Distance: 2.6 miles Round Trip | Time: 2.5 – 3.5 hours | Level: Difficult
Hiking Castleton Tower Trail in Moab is nothing short of iconic. It is one of, if not the most famous desert tower in the world and a must-see on any Arizona-Utah road trip.
When I first laid eyes on Castleton Tower from the window of our rental Jeep I turned to Cole and immediately said, “How do we hike to that?”
Hiking Castleton Tower Trail is hot, steep, and scrambly. It is hands down the hike I recommend others do while visiting Moab.
With Moab being a launch point for both Arches National Park and Canyonlands National Park it’s tempting to overlook things to do in Moab itself, but trust me you won’t want to miss this hike.
In this guide, I will highlight what to expect when hiking Castleton Tower Trail, where to camp, what to pack, and general tips for safely and responsibly hiking in the desert.
Table of Contents
Ultimate Guide to Hiking Castleton Tower Trail in Moab
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Tips for Hiking Castleton Tower
Let’s just say, hiking in the desert is a beast of its own and warrants a dedicated section.
Cole and I had a rude awakening on our first couple of trails transitioning from Hawai’i to the unforgiving conditions of desert trekking. Although the hiking distance for Castleton Tower Trail seems short, make sure to plan ahead so you can safely reach the tower, and enjoy doing so.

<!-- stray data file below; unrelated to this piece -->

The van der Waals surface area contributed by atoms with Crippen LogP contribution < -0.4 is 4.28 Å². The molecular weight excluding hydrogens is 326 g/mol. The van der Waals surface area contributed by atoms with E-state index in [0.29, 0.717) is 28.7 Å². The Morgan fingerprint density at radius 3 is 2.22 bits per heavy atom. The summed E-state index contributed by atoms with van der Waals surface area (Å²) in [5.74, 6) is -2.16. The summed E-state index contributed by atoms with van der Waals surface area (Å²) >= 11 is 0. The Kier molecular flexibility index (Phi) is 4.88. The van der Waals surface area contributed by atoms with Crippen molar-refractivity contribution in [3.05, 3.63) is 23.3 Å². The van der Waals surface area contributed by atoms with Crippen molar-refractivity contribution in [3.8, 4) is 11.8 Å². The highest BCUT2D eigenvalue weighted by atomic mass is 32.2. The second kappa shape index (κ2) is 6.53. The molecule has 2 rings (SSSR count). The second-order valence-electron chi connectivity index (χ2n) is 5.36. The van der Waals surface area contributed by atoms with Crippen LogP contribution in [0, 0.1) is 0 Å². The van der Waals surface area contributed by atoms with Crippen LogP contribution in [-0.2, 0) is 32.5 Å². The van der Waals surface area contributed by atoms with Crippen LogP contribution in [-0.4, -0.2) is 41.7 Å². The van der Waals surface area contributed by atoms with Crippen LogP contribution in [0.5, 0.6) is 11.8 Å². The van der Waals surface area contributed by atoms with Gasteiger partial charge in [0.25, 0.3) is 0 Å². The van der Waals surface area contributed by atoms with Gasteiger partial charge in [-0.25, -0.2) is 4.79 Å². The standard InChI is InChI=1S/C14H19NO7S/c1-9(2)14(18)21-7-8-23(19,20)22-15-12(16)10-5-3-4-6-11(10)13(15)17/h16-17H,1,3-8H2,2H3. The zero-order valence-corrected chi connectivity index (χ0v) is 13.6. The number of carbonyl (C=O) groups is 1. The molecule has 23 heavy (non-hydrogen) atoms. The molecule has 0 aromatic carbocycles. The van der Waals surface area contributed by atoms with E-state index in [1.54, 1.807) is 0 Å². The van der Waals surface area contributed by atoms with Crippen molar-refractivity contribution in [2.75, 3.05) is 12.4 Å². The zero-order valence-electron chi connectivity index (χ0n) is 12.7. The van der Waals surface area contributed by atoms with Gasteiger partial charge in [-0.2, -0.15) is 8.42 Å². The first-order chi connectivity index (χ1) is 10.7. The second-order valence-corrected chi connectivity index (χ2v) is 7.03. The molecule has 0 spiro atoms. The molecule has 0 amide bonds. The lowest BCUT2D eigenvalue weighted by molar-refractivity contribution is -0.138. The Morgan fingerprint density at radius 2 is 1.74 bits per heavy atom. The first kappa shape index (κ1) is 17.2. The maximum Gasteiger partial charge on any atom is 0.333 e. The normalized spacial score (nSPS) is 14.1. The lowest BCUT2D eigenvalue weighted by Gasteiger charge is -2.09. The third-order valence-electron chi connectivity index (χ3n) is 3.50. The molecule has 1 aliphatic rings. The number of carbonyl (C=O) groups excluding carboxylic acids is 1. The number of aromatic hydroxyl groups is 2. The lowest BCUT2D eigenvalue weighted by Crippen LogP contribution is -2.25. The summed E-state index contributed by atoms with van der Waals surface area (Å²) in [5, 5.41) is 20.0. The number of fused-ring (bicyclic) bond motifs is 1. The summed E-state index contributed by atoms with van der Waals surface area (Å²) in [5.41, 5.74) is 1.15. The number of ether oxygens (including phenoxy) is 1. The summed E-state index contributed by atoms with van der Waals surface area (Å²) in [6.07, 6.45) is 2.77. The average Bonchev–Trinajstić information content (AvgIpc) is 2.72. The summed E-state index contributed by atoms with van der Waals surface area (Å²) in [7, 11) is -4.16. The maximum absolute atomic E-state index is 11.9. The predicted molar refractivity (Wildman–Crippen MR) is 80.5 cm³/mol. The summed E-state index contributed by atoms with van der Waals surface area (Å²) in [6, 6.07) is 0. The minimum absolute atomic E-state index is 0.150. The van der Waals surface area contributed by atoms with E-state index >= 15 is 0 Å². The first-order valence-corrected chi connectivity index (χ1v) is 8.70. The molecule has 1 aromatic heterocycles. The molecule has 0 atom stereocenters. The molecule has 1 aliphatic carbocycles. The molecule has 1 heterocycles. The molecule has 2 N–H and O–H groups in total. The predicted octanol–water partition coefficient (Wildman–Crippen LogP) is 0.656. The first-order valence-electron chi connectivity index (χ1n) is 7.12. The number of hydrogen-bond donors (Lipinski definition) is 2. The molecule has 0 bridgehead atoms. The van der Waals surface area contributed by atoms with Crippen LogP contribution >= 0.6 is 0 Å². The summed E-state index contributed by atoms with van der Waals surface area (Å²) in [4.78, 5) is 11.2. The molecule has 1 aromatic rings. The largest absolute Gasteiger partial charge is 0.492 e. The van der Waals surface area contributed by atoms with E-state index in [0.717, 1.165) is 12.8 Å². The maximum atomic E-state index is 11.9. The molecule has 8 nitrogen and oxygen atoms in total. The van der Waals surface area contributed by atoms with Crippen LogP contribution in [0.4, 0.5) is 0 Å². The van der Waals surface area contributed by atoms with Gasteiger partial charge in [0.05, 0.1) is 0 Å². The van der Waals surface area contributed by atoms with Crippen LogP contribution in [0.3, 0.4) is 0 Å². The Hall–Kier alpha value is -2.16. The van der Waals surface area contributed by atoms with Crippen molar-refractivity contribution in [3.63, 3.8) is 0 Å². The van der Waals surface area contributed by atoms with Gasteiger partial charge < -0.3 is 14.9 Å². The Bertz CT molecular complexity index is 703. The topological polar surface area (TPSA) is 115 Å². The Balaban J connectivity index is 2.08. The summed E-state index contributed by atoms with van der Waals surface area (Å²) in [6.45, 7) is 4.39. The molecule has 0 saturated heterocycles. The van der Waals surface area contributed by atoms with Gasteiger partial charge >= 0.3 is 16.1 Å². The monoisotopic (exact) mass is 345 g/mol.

Pack Enough Water
Cole and I visited Moab in July. To put it mildly, it was excruciatingly hot.
As someone who never excessively drinks water, I could not believe the amount of water my body was requiring. Even when completing such a short hiking trail.
It’s no secret that hikers should be drinking a lot of water when hiking in the desert, or anywhere for that matter. But, still, many people underestimate the amount of water their body needs in dry, high-altitude, and high-temperature areas.
Castleton Tower Trail is no exception.
Most of the trailhead signs in the area advise hikers to carry about one liter for every two miles. For example, to safely hike Castleton Tower Trail, hikers should plan to bring along roughly two liters of water.
In short, know your body, know your limits, and when in doubt always carry more than enough water. Even though, I know, it’s heavy.